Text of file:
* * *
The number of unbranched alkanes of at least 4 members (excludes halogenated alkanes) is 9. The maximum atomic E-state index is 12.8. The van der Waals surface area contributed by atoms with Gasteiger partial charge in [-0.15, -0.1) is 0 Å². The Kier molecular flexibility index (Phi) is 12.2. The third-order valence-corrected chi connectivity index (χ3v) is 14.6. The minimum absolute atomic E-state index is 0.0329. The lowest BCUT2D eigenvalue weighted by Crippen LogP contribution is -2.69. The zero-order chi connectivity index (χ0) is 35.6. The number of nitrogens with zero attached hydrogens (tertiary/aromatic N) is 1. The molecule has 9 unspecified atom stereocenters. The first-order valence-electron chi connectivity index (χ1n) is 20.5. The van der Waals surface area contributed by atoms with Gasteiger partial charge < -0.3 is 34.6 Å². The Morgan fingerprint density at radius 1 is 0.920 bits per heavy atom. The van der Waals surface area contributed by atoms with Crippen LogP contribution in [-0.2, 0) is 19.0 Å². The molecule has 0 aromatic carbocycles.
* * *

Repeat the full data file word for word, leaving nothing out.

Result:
The number of unbranched alkanes of at least 4 members (excludes halogenated alkanes) is 9. The maximum atomic E-state index is 12.8. The van der Waals surface area contributed by atoms with Gasteiger partial charge in [-0.15, -0.1) is 0 Å². The Kier molecular flexibility index (Phi) is 12.2. The third-order valence-corrected chi connectivity index (χ3v) is 14.6. The minimum absolute atomic E-state index is 0.0329. The lowest BCUT2D eigenvalue weighted by Crippen LogP contribution is -2.69. The zero-order chi connectivity index (χ0) is 35.6. The number of nitrogens with zero attached hydrogens (tertiary/aromatic N) is 1. The molecule has 9 unspecified atom stereocenters. The first-order valence-electron chi connectivity index (χ1n) is 20.5. The van der Waals surface area contributed by atoms with Gasteiger partial charge < -0.3 is 34.6 Å². The Morgan fingerprint density at radius 1 is 0.920 bits per heavy atom. The van der Waals surface area contributed by atoms with Crippen LogP contribution in [-0.2, 0) is 19.0 Å². The molecule has 0 aromatic carbocycles.